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  • Implementing Google Analytics 4 within a Chrome Extension using Manifest V3

    Posted by Liam on 22 May 2022 at 4:08 am

    Let me put it like this.

    So, here’s the real talk =>

    1. Alright, looks like you can’t really import scripts from links when you’re in a chrome extension’s background scripts or content scripts, basically anywhere inside a new HTML page or a pop-up HTML. And you’re like, “so what do I got to do?”, well I’m about to show you =>

    Remember how you’d use this code snippet?

    <html lang="en">
      <head>
        <script
          async
          src="https://www.googletagmanager.com/gtag/js?id=G-XXXXXXXX"
        ></script>
        
    </html>

    Well, you’d actually want to do this instead:

    <html lang="en">
      <head>
        <script src="./googleAnalytics.js"></script>
        <script src="./googleAnalyticsStarter.js"></script>
      </head>
      
    </html>

    What’s the idea? Well, instead of pulling directly from the site, bring what you need into your own extension file, and reference them from there.

    John replied 10 months, 3 weeks ago 3 Members · 2 Replies
  • 2 Replies
  • Isabella

    Member
    1 May 2023 at 1:50 am

    In essence, for Chrome extensions, you aren’t allowed to import scripts from external links within background scripts, content scripts, or any new HTML page or pop-up HTML. The ideal way to handle this is to bring whatever resources or scripts you need into your own chrome extension files and then reference those local files instead. So rather than linking directly to external scripts within your HTML code, you’d link to a local file containing that script. This method ensures your scripts are correctly imported within your chrome extension.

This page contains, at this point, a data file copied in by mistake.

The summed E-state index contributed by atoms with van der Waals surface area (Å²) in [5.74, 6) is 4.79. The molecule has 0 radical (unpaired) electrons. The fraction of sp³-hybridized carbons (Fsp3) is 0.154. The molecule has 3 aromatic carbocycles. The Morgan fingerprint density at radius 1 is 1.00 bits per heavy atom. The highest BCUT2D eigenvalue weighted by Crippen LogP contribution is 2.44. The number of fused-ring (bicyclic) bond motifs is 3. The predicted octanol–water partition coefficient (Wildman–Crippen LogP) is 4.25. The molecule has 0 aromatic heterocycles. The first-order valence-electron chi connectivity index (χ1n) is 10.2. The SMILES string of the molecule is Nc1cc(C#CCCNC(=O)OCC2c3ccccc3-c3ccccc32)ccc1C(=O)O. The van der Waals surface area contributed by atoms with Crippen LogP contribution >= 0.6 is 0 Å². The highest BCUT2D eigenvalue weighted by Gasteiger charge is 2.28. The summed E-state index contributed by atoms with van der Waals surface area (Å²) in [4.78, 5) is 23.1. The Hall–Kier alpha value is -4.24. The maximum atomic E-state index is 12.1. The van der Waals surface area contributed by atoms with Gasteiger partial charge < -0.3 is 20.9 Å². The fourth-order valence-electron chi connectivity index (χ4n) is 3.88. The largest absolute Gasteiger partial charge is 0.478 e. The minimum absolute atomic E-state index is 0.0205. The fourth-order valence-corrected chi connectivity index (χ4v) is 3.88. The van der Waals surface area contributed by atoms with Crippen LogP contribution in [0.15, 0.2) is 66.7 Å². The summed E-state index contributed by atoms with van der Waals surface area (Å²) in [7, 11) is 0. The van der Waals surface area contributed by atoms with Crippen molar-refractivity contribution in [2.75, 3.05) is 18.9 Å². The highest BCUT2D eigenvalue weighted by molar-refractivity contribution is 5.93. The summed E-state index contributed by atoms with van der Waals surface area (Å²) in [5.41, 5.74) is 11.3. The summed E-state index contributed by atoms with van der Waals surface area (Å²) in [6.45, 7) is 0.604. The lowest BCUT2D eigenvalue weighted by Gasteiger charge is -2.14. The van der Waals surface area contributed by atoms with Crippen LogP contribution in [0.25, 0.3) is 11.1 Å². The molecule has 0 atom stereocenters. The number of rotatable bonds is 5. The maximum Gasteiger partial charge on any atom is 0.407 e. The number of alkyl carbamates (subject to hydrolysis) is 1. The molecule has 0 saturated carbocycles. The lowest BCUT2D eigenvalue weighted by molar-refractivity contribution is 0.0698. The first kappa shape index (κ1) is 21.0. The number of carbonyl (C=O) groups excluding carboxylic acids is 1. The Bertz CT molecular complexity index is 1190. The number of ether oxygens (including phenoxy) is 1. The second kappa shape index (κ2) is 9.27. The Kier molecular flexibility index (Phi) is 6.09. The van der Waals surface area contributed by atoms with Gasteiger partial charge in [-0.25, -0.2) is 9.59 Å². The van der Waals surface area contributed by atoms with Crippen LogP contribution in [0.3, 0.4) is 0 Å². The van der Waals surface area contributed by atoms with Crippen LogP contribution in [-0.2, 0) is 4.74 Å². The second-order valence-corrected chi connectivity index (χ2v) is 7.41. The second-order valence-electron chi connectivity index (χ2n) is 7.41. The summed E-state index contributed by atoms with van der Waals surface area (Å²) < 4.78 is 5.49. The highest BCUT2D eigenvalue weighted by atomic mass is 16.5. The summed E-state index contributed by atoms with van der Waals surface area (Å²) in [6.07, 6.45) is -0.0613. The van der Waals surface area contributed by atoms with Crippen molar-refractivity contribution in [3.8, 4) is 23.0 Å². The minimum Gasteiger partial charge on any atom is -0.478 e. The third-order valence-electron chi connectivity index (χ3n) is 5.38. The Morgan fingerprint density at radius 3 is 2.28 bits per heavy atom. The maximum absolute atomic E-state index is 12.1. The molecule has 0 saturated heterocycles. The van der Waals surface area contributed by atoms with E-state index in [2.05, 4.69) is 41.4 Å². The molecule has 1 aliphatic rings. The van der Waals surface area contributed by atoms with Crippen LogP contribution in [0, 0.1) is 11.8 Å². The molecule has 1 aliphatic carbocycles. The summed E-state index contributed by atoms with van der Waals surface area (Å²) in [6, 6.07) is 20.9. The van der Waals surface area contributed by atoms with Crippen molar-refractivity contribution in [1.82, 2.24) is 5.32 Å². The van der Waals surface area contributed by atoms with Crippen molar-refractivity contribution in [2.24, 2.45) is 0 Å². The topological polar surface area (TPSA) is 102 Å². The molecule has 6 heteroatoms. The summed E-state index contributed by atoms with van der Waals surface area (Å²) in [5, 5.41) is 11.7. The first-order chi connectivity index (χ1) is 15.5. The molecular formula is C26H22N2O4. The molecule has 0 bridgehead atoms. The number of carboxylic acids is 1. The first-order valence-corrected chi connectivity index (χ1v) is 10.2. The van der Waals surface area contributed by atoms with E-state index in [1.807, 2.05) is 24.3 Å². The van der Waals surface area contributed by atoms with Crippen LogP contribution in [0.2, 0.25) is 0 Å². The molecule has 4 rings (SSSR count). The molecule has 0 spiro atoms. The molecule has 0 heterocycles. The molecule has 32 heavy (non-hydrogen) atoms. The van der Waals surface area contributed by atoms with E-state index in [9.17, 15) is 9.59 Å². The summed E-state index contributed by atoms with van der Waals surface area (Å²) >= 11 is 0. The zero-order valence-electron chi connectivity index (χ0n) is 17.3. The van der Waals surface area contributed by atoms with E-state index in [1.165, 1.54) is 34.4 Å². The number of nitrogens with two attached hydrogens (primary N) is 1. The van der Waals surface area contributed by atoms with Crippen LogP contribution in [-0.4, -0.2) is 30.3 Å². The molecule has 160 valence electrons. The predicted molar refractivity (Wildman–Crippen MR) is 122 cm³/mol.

• John

    Member
    15 June 2023 at 11:51 am

    In simple terms, when you’re working with a Chrome extension – in background scripts or content scripts or inside a new HTML page or a pop-up HTML – you can’t directly import scripts from links. This might sound tricky, but there’s a way around it. Instead of pulling scripts directly from a website, you need to bring those scripts into your own extension file and access them from there. So if you were to use Google Analytics, for example, you couldn’t link straight to their site. That won’t work in the context of a Chrome extension. What you’d need to do is create your own versions of those scripts (or find some way to bring them into your directory), name them something like googleAnalytics.js and googleAnalyticsStarter.js, then reference those within your own files. This way, you’re not relying on the direct link to their site, you’re using your local copies of those scripts.

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